Why mortgage accounts for less than 3% of housing finance in Nigeria
Unlike its peers in Africa and despite the touted growth in its economy, mortgage penetration in Nigeria is still less than 1 percent and accounts for less that 3 percent of housing finance and homeownership. In other jurisdictions, especially the advanced economies, individuals and households buy homes through credit given to them by mortgage banks or other mortgage lending institutions.
Poor mortgage penetration is reason a city like Lagos has over 60 percent of its estimated 22 million population living in rented accommodation, and about 80 percent of its housing stock is funded from household income.
Experts say that housing finance by public authorities in Nigeria is about 10 percent; mortgage banks contribute about 2 percent, while contribution from banks and other institutions is insignificant.
According to them, whereas mortgage contributes about 40 percent of housing finance in South Africa, in Ghana, a smaller West African country, the contribution is 3 percent, but in Nigeria, touted as Africa’s largest economy, the contribution is less than 3 percent.
At an economic forum in Lagos recently, Edem Bassey, a mortgage expert, explained that the low mortgage contribution to housing finance in Nigeria is due to the cumbersome and unfriendly land administration in the country, pointing out that Nigeria ranks highest in property registration and construction permits.
“Nigeria is ahead of all other African countries in procedures legally required for registering property; it takes about 360 days to register property here as against Ghana’s less than 10 days,” he said, adding that in some states, the cost of registering property is about 15 percent of the value of the property.
He added that there were altogether 16 stages and 60 steps to getting a property registered in those states, eight stages and 30 steps for each of the lender and the borrower, stressing that this explained why it was difficult to get mortgage for housing finance.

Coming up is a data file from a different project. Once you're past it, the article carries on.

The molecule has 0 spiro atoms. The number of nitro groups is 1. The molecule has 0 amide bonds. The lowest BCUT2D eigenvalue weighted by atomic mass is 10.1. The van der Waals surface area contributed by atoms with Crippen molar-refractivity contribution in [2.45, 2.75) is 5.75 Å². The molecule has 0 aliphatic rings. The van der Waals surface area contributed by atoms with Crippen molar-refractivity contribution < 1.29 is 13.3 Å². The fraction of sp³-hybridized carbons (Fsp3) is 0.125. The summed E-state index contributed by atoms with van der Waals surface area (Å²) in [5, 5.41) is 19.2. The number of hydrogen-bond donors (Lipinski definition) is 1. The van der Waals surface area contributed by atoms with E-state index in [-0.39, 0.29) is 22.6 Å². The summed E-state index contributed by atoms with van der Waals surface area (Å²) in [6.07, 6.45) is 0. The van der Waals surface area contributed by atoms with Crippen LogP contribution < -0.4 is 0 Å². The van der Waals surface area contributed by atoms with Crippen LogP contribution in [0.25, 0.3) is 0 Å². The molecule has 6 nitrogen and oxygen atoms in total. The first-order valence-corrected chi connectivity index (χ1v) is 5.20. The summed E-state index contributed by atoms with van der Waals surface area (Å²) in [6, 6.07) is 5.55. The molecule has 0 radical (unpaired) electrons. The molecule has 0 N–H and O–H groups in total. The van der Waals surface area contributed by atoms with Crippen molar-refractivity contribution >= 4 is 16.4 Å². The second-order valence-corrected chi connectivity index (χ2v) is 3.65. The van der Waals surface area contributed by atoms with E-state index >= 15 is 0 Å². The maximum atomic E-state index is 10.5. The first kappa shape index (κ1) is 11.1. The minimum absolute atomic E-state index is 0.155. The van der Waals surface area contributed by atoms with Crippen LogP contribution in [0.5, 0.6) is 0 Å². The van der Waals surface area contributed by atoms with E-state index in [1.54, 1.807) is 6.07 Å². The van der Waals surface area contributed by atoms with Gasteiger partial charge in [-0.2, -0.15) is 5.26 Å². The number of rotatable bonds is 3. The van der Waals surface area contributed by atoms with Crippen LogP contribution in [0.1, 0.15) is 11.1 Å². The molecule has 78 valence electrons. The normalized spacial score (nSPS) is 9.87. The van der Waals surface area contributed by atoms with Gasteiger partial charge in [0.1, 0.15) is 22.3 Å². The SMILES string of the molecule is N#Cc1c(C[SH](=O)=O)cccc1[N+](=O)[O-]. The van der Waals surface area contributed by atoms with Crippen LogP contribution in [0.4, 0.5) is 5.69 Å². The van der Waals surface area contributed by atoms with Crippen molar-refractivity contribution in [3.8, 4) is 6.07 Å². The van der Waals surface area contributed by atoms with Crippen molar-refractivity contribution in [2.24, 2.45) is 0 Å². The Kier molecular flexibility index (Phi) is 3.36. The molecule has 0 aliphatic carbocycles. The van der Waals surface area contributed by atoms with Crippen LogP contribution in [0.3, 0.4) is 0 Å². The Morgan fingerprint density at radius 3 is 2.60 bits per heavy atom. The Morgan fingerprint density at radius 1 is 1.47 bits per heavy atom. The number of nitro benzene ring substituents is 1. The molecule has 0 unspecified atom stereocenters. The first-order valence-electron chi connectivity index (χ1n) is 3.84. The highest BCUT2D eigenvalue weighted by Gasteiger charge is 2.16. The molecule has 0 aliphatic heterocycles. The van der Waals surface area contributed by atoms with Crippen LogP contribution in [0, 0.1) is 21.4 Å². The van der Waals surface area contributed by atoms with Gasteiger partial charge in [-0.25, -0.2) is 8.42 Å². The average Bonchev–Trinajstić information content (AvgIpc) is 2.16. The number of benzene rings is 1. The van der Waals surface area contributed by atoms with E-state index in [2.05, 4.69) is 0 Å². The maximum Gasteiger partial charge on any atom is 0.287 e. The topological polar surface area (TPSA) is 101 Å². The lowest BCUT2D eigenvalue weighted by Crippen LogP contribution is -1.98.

“Ghana before now had a dysfunctional land administration, long and expensive procedures that lasted up to five years and involved six different agencies supervising which resulted in inefficient state land bureaucracy and customary tenure,” Bassey noted.
But when government of that country instituted reforms, property registration was cut down to 34 days and queues at the lands commission disappeared, making it possible for the mortgage sector to thrive.
In Egypt, he added, government identified high fees and inefficient government agencies that hindered the formalisation of real estate as a major issue and sorted it out by reducing property registration fees and simplifying the property registration process, thus encouraging citizens and companies to obtain titles.
He, therefore, called for discarding of multiple verification payment, deployment of Global Information Services (GIS), making payments with a single receipt, improving capacity building and significant investment in technology.
Bassey advised further that government should use Land Use Act to empower people and not as an economic and political tool by state chief executives, adding that the Act should be taken away from the constitution so that it could be easily tinkered with.
He recommended that land administrators should adopt what he called three-one-three strategy for land registration, explaining that land titles should be perfected in three days, at one central place, and at the cost of 3 percent of the value of the land.
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